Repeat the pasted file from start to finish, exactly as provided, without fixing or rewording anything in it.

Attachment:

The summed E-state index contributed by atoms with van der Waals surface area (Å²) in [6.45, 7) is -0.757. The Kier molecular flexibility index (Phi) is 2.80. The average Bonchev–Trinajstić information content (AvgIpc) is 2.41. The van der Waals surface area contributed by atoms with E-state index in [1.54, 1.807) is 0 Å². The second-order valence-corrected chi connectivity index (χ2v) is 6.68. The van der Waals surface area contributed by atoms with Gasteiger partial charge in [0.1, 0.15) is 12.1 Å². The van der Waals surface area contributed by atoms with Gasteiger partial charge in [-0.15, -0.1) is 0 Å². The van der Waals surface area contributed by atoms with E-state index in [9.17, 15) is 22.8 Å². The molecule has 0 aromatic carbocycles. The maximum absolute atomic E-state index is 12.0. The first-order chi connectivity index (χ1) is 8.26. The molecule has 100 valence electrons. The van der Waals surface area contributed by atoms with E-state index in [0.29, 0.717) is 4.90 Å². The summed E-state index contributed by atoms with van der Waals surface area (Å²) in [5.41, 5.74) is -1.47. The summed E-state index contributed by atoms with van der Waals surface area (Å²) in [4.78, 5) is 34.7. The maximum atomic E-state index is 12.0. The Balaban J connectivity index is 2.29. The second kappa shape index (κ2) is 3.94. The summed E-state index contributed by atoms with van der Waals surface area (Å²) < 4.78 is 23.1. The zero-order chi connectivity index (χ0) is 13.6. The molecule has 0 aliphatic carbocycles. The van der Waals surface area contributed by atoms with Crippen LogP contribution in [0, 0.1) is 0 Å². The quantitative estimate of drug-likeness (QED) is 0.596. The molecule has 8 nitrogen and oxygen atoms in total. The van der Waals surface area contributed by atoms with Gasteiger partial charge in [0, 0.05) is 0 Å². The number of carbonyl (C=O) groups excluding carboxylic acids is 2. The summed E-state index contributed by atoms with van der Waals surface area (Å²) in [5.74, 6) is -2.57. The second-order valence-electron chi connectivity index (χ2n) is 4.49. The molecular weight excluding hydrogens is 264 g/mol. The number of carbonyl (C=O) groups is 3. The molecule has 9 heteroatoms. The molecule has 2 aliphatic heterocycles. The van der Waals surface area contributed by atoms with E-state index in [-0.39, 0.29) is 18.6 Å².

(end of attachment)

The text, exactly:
The summed E-state index contributed by atoms with van der Waals surface area (Å²) in [6.45, 7) is -0.757. The Kier molecular flexibility index (Phi) is 2.80. The average Bonchev–Trinajstić information content (AvgIpc) is 2.41. The van der Waals surface area contributed by atoms with E-state index in [1.54, 1.807) is 0 Å². The second-order valence-corrected chi connectivity index (χ2v) is 6.68. The van der Waals surface area contributed by atoms with Gasteiger partial charge in [0.1, 0.15) is 12.1 Å². The van der Waals surface area contributed by atoms with Gasteiger partial charge in [-0.15, -0.1) is 0 Å². The van der Waals surface area contributed by atoms with E-state index in [9.17, 15) is 22.8 Å². The molecule has 0 aromatic carbocycles. The maximum absolute atomic E-state index is 12.0. The first-order chi connectivity index (χ1) is 8.26. The molecule has 100 valence electrons. The van der Waals surface area contributed by atoms with E-state index in [0.29, 0.717) is 4.90 Å². The summed E-state index contributed by atoms with van der Waals surface area (Å²) in [5.41, 5.74) is -1.47. The summed E-state index contributed by atoms with van der Waals surface area (Å²) in [4.78, 5) is 34.7. The maximum atomic E-state index is 12.0. The Balaban J connectivity index is 2.29. The second kappa shape index (κ2) is 3.94. The summed E-state index contributed by atoms with van der Waals surface area (Å²) < 4.78 is 23.1. The zero-order chi connectivity index (χ0) is 13.6. The molecule has 0 aliphatic carbocycles. The van der Waals surface area contributed by atoms with Crippen LogP contribution in [0, 0.1) is 0 Å². The quantitative estimate of drug-likeness (QED) is 0.596. The molecule has 8 nitrogen and oxygen atoms in total. The van der Waals surface area contributed by atoms with Gasteiger partial charge in [0, 0.05) is 0 Å². The number of carbonyl (C=O) groups excluding carboxylic acids is 2. The summed E-state index contributed by atoms with van der Waals surface area (Å²) in [5.74, 6) is -2.57. The second-order valence-electron chi connectivity index (χ2n) is 4.49. The molecular weight excluding hydrogens is 264 g/mol. The number of carbonyl (C=O) groups is 3. The molecule has 9 heteroatoms. The molecule has 2 aliphatic heterocycles. The van der Waals surface area contributed by atoms with E-state index in [-0.39, 0.29) is 18.6 Å².